“Use your powers for good” is the mantra of Sarah Woolsey, MD, medical director of HealthInsight Utah, who has successfully deployed health IT to control hypertension in her patients. Woosley and Christopher Tashjian--a medical director who has made significant inroads in managing hypertension in rural Wisconsin clinics--shared their successes in combatting hypertension through health IT practices during a Feb. 22 webinar presented by the Human Resources and Services Administration.
The discussion coincided with National Heart Month, which spotlights cardiovascular disease prevention. Its main contributor, hypertension, affects 72 million American per year, which is one reason why EHR regulations defined hypertension control as a core clinical quality measure in its Meaningful Use incentive program.
Woolsey outlined specific EHR approaches that enabled Utah Beacon Community providers to achieve a 10 percent improvement in hypertension levels for 2,000 patients, of whom 99 percent is at or below 200 percent of the federal poverty line.
“We were surprised with that result,” she said, noting that the efforts showed providers the benefits of implementing better IT practices in managing population health.
Practices included the development of registries, patient lists and reminders; the creation of templates that capture data accurately and alert staff on all requirements; and smart clinical support tools inclusive of reminders, alerts and flow sheets.
“Turn on a few meaningful alerts to remind your team of missing care, and teach them to respond and satisfy these,” Woolsey said, but cautioned not to overload staff with alerts or lest they be ignored.
Woosley also encouraged providers to put medication adherence assessment into their EHR templates, so providers can review e-prescribing lists and see whether patients are filling their medications. Also, she said visit summaries are an opportunity to “teach back,” which means that patients are asked to communicate their post-appointment plans and review their medications.
“Make the visit summary speak to the patient in their language at their health literacy level,” Woosley added.
Other tips she stressed included patient assessment of depression, appointment follow-ups through phone calls, emails or text, use of charts so patients can report blood pressure levels at subsequent visits, and uploading education tools directly into the EHR. An ability to capture team or provider specific report cards also is critical, she said.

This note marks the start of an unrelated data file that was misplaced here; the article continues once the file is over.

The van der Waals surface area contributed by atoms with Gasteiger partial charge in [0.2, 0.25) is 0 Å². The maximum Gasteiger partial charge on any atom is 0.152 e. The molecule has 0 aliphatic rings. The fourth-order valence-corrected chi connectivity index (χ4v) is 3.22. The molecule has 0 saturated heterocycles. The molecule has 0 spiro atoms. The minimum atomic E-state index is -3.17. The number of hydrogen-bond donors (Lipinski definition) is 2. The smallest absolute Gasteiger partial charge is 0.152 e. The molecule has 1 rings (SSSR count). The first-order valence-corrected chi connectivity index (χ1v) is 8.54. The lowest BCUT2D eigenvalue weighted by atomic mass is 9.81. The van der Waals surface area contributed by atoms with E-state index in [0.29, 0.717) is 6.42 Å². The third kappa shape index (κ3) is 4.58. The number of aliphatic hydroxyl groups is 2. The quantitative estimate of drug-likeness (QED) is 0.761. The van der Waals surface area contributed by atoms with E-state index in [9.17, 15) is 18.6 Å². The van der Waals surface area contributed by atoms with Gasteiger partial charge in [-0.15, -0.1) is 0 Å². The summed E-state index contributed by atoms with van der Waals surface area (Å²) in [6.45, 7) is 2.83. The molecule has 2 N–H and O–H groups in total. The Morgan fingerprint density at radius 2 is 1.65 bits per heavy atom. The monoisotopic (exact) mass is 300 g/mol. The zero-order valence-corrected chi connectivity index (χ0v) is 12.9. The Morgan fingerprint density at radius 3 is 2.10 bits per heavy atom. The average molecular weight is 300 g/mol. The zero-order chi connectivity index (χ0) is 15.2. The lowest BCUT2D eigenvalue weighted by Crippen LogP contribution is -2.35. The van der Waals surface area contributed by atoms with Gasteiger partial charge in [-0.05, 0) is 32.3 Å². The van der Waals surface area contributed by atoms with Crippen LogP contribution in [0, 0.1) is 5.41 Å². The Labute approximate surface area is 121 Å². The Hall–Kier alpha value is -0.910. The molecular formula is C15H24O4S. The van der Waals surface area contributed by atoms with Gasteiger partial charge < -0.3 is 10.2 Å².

For Christopher Tashjian, MD, medical director of the Wisconsin health information technology extension center for the Ellworth, Wisc., medical clinic, improving hypertension management requires greater patient involvement and engagement. Four years ago he put into place new practices and achieved the following results: hypertension control increased from 73 percent to 97 percent for patients with diabetes, BP control increased by 68 percent to 97 percent among patients with cardiovascular disease, and as of December 2012, all patients with hypertension controlled at 90 percent.
Getting these results required that all staff, from the front desk clerk to the physician, were on the same page, he said.
“It’s not a physician problem, but a team challenge. We had to include everybody,” Tashjian said. “In retrospect, it’s the best thing we did.”
If a patient comes in for any reason, staff would recheck blood pressure and intervene when it surpasses the 130/90 threshold. “Every visit is a hypertension visit,” he said.
Both low-tech and high-tech solutions helped ensure hypertension management remains on the radar, he said. For instance, nursing staff would put a small “Recheck BP” magnet on the front door of a patient room in case of a high reading, so doctors were alerted to the need for further investigation.
On the high-tech side, Tashjian said EHR data is put into Microsoft Excel and then exported into a Microsoft Access database to generate lists to assess who needs treatment. Care Coordinators and providers review the list, and reach out to patients who are at risk or need treatment.
“Patients like when providers call them, they understand that we don’t want them getting a stroke and heart attack,” he said.
He also developed patient scorecards that look at four controls of ultimate vascular care, including aspirin, tobacco cessation, LDL levels and blood pressure. “It allows you to be more efficient to manage the population.”
“To be honest, we’re not treating numbers, but treating people,” Tashjian said.